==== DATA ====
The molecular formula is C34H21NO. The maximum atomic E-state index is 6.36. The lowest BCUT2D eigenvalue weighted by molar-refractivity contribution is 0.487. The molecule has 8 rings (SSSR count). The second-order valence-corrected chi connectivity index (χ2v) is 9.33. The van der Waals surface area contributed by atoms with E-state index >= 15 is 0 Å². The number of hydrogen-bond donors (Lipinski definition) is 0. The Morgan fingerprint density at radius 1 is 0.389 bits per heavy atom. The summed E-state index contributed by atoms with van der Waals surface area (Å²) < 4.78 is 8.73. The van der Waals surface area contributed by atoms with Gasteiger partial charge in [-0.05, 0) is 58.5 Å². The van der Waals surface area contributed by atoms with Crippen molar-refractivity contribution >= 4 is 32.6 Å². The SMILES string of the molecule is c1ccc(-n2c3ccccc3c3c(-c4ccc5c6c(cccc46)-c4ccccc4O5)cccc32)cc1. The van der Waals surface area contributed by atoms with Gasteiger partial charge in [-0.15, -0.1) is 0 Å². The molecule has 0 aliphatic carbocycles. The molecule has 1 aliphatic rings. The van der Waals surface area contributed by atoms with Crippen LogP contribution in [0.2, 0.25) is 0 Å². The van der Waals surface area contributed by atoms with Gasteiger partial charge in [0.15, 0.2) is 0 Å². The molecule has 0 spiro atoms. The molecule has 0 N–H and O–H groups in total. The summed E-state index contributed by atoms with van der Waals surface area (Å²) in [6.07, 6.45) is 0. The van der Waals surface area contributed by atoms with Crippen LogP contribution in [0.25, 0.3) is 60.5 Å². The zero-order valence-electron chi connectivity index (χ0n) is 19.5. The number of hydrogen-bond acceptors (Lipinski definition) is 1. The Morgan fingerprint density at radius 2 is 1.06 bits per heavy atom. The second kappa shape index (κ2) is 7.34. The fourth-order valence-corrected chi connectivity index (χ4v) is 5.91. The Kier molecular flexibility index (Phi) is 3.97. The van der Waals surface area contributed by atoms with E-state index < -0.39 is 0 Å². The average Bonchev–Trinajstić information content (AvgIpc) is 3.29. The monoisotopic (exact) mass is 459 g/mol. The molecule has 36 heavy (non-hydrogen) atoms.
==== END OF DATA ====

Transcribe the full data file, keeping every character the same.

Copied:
The molecular formula is C34H21NO. The maximum atomic E-state index is 6.36. The lowest BCUT2D eigenvalue weighted by molar-refractivity contribution is 0.487. The molecule has 8 rings (SSSR count). The second-order valence-corrected chi connectivity index (χ2v) is 9.33. The van der Waals surface area contributed by atoms with E-state index >= 15 is 0 Å². The number of hydrogen-bond donors (Lipinski definition) is 0. The Morgan fingerprint density at radius 1 is 0.389 bits per heavy atom. The summed E-state index contributed by atoms with van der Waals surface area (Å²) < 4.78 is 8.73. The van der Waals surface area contributed by atoms with Gasteiger partial charge in [-0.05, 0) is 58.5 Å². The van der Waals surface area contributed by atoms with Crippen molar-refractivity contribution >= 4 is 32.6 Å². The SMILES string of the molecule is c1ccc(-n2c3ccccc3c3c(-c4ccc5c6c(cccc46)-c4ccccc4O5)cccc32)cc1. The van der Waals surface area contributed by atoms with Gasteiger partial charge in [-0.15, -0.1) is 0 Å². The molecule has 0 aliphatic carbocycles. The molecule has 1 aliphatic rings. The van der Waals surface area contributed by atoms with Crippen LogP contribution in [0.2, 0.25) is 0 Å². The van der Waals surface area contributed by atoms with Gasteiger partial charge in [0.15, 0.2) is 0 Å². The molecule has 0 spiro atoms. The molecule has 0 N–H and O–H groups in total. The summed E-state index contributed by atoms with van der Waals surface area (Å²) in [6.07, 6.45) is 0. The van der Waals surface area contributed by atoms with Crippen LogP contribution in [0.25, 0.3) is 60.5 Å². The zero-order valence-electron chi connectivity index (χ0n) is 19.5. The number of hydrogen-bond acceptors (Lipinski definition) is 1. The Morgan fingerprint density at radius 2 is 1.06 bits per heavy atom. The second kappa shape index (κ2) is 7.34. The fourth-order valence-corrected chi connectivity index (χ4v) is 5.91. The Kier molecular flexibility index (Phi) is 3.97. The van der Waals surface area contributed by atoms with E-state index < -0.39 is 0 Å². The average Bonchev–Trinajstić information content (AvgIpc) is 3.29. The monoisotopic (exact) mass is 459 g/mol. The molecule has 36 heavy (non-hydrogen) atoms.